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Surgical Safety Checklists Can Make Patients Feel Safer

Update Date: Jan 27, 2014 04:06 PM EST
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The use of a surgical safety checklist could alter how patients feel about undergoing invasive procedures. According to a new pilot study, patients who go through a surgical safety checklist with their health care providers end up feeling safer.

For this study, the researchers from Tulane University Hospital and Clinic set out to determine whether or not the World Health Organization (WHO) Surgical Safety Checklist (SSC) would be effective in improving patient care. The SSC was released in 2009 and has been tied to reducing surgical complication rates. The checklist is composed of tasks that doctors should have completed at different points during the surgery. Some of the items on the list include reviewing any patient allergies, counting total number of sponges and other tools before surgery and confirming surgical site before surgery begins.

The researchers recruited a total of 104 patients. 61 of them did not know about the checklist where as the remaining 43 were given a copy of the checklist made up of 26 items. The team found that patients who received a checklist were more likely to comply with it and agree to use it. The researchers concluded that the difference in the compliance rates resulted in different levels of care for 19 out of the 26 items.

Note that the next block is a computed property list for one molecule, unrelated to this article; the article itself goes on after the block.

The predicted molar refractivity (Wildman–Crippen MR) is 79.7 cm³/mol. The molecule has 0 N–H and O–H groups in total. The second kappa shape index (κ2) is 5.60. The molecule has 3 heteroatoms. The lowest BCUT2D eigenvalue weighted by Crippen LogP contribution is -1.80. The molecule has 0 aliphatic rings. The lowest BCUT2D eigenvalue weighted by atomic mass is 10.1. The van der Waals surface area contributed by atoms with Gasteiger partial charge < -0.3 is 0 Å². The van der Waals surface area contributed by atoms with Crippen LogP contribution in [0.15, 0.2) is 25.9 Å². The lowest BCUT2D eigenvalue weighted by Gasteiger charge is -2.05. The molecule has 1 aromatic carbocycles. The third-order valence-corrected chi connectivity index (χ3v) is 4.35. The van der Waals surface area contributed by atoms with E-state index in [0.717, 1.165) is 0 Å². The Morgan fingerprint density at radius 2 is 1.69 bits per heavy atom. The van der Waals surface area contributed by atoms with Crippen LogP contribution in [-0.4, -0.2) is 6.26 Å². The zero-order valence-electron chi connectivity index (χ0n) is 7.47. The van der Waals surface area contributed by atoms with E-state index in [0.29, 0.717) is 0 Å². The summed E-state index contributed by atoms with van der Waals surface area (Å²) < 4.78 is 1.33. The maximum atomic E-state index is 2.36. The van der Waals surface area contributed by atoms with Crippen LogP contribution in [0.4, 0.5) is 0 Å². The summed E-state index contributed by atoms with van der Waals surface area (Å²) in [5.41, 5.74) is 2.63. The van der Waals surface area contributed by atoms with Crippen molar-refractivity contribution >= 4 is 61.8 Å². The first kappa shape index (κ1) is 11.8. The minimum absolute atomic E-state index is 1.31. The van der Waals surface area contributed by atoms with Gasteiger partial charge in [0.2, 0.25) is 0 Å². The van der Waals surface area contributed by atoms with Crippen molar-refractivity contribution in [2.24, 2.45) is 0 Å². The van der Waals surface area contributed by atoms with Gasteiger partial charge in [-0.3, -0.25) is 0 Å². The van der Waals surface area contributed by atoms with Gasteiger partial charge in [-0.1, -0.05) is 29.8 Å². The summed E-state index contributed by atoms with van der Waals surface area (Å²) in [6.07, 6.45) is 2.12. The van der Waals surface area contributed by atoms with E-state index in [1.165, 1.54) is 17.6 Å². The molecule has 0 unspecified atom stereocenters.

The team found that 95 percent of the checklist group had confirmed their allergies with their doctors whereas for the uninformed group, only 69 percent of the patients had their allergies confirmed. In terms of surgical sites, 74 percent of the informed group had the site confirmed in comparison to the 54 percent from the uninformed group. Lastly, doctors accounted for the total number of sponges and surgical tools for 87 percent of the checklist patients. For the other group, only 19 percent of them had doctors who counted the total number of tools that would be used during surgery.

Furthermore, patients reported that the SSC made them feel more safe and comfortable before their surgeries. The findings suggest that these checklists have the potential to be extremely helpful for both patients and doctors.

"The checklist is only beneficial when it is used, and we found that involving patients helps ensure that surgical teams complied with it," said Seth Christian, M.D., M.B.A., director of quality for the department of anesthesiology at the University in New Orleans reported by Medical Xpress. "Empowering patients to participate in their own care creates a culture of safety and makes them feel safer - and rightly so."

The findings will be presented at the American Society of Anesthesiologists PRACTICE MANAGEMENT 2014.

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